Not sure if the show was what everyone expected in Newcastle (a city usually skipped by good tours), but it invariably met my high hopes.
Yeah Yeah Yeahs / Grand Ole Party
First Ave; Minneapolis, MN
There are rock bands, and then there are Rock Bands. It’s like the difference between an actor and a Movie Star: there are people who do their job, and then there are people who completely entrance while doing it. When Karen O. slinked onstage at First Avenue, with her face lit up by a pink neon mask, the category in which she belonged was clear: capital letters only.
Yeah Yeah Yeahs emerged in the post-rock early 2000s, but they were different from the other bands that came out back then: sure, they had the same garage-band feel as, say, The Vines, but they also had a commitment to creativity that the members of Jet could only dream of. Two albums and three trends later, it’s clear Yeah Yeah Yeahs were meant for greater things.
The band’s newest album It’s Blitz! consists almost entirely of lit fuses. Opening track “Zero” starts with an alarm clock buzz, followed by Karen O.’s purr, then everything explodes. This is also how Yeah Yeah Yeahs’ Minneapolis show went, as the band quietly started the thumping “Heads Will Roll” before the song took on a volatile life of its own.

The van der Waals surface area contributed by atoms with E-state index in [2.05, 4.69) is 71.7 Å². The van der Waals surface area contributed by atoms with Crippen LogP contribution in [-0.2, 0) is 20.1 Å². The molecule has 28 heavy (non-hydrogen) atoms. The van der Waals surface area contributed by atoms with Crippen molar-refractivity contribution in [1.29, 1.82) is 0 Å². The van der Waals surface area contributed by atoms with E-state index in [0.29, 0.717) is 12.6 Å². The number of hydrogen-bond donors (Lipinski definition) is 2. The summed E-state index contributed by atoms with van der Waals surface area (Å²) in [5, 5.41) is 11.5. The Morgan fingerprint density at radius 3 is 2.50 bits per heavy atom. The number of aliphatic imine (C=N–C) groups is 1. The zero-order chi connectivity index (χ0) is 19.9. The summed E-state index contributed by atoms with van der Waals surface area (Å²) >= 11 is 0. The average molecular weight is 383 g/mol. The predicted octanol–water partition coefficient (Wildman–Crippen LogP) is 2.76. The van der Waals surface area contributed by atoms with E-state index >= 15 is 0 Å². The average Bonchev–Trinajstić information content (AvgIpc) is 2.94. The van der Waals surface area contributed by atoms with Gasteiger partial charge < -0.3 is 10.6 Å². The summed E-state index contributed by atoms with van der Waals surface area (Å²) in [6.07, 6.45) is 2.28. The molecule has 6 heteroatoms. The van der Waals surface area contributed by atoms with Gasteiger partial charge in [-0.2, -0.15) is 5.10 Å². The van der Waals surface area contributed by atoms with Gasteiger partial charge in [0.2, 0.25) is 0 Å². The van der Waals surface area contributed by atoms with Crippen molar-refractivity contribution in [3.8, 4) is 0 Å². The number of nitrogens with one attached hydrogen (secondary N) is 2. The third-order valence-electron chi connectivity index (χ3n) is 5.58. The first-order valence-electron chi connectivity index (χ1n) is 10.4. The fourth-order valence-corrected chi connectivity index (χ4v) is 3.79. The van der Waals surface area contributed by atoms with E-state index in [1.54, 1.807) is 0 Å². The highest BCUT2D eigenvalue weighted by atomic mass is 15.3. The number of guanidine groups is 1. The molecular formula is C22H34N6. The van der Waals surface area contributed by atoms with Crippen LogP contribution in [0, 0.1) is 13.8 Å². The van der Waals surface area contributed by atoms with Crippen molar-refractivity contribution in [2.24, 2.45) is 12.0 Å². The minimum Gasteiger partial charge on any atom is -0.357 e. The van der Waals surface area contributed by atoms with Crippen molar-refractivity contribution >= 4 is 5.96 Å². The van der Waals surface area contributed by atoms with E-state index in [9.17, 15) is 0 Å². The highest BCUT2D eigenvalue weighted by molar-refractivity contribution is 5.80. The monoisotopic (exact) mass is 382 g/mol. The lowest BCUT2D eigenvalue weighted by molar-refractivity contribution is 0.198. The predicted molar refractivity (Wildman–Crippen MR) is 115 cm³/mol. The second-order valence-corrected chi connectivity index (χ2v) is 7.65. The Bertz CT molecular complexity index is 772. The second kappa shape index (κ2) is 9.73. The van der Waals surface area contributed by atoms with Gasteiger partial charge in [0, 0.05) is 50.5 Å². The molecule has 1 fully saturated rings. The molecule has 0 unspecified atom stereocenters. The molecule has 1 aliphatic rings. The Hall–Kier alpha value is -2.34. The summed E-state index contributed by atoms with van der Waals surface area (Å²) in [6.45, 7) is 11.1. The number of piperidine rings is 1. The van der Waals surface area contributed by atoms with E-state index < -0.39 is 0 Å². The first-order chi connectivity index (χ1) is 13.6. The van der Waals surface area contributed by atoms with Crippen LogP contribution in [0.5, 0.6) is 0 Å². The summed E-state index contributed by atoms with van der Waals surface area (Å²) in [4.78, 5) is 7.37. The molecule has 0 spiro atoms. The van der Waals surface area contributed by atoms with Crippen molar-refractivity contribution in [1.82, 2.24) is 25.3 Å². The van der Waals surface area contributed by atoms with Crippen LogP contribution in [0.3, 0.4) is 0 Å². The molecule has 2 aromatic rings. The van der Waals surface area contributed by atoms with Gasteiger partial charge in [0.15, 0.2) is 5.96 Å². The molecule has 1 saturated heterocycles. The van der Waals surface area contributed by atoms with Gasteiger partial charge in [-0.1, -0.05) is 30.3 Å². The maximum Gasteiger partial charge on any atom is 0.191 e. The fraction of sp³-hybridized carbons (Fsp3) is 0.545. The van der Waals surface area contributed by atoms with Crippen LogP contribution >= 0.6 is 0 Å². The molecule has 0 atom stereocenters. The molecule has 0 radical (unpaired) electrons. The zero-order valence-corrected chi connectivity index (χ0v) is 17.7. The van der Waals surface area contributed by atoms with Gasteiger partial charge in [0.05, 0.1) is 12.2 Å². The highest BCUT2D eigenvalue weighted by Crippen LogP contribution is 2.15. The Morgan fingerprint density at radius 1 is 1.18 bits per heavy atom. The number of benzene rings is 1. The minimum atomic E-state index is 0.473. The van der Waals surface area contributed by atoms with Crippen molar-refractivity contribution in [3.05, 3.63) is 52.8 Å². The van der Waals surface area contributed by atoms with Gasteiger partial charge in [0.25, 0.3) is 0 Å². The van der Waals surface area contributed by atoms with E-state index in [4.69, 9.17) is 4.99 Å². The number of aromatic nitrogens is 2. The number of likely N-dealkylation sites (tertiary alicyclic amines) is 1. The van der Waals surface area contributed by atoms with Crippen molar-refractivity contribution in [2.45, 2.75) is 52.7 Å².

The show was easily one of the best Minneapolis concerts of the year, and while much credit is due to bassist Nick Zinner and drummer Brian Chase, it was the magnificent Karen O. who kept the audience in the palm of her hand. She bounced and strutted around the stage like Mick Jagger, but was never out of breath, and she smiled from ear to ear as if she just won a contest. Highlights included “Date With The Night,” “Cheated Hearts,” and “Skeletons,” which reminded the audience that, while Yeah Yeah Yeahs know chaos, they can also craft a hell of a ballad.